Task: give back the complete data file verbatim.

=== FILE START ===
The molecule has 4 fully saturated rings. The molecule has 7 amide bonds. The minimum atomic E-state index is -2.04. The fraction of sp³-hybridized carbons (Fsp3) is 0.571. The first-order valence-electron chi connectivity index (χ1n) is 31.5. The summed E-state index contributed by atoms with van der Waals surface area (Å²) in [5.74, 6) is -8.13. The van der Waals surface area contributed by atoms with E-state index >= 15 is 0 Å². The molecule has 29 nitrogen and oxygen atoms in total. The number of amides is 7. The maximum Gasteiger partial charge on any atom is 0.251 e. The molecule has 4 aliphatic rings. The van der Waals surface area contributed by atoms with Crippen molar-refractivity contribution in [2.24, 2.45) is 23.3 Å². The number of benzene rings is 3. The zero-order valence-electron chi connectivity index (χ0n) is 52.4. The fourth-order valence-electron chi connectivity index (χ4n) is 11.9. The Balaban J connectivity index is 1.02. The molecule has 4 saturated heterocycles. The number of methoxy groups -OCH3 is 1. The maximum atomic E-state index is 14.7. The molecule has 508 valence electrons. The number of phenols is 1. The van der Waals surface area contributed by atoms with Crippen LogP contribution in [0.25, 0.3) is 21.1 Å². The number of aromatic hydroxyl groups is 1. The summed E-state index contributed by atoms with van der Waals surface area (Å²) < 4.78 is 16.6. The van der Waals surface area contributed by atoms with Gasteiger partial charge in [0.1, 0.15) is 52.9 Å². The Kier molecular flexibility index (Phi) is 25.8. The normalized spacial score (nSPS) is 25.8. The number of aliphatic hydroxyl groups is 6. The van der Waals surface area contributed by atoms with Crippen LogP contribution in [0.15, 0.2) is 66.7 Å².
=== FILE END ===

The molecule has 4 fully saturated rings. The molecule has 7 amide bonds. The minimum atomic E-state index is -2.04. The fraction of sp³-hybridized carbons (Fsp3) is 0.571. The first-order valence-electron chi connectivity index (χ1n) is 31.5. The summed E-state index contributed by atoms with van der Waals surface area (Å²) in [5.74, 6) is -8.13. The van der Waals surface area contributed by atoms with E-state index >= 15 is 0 Å². The molecule has 29 nitrogen and oxygen atoms in total. The number of amides is 7. The maximum Gasteiger partial charge on any atom is 0.251 e. The molecule has 4 aliphatic rings. The van der Waals surface area contributed by atoms with Crippen molar-refractivity contribution in [2.24, 2.45) is 23.3 Å². The number of benzene rings is 3. The zero-order valence-electron chi connectivity index (χ0n) is 52.4. The fourth-order valence-electron chi connectivity index (χ4n) is 11.9. The Balaban J connectivity index is 1.02. The molecule has 4 saturated heterocycles. The number of methoxy groups -OCH3 is 1. The maximum atomic E-state index is 14.7. The molecule has 508 valence electrons. The number of phenols is 1. The van der Waals surface area contributed by atoms with Crippen LogP contribution in [0.25, 0.3) is 21.1 Å². The number of aromatic hydroxyl groups is 1. The summed E-state index contributed by atoms with van der Waals surface area (Å²) < 4.78 is 16.6. The van der Waals surface area contributed by atoms with Gasteiger partial charge in [0.1, 0.15) is 52.9 Å². The Kier molecular flexibility index (Phi) is 25.8. The normalized spacial score (nSPS) is 25.8. The number of aliphatic hydroxyl groups is 6. The van der Waals surface area contributed by atoms with Crippen LogP contribution in [0.15, 0.2) is 66.7 Å².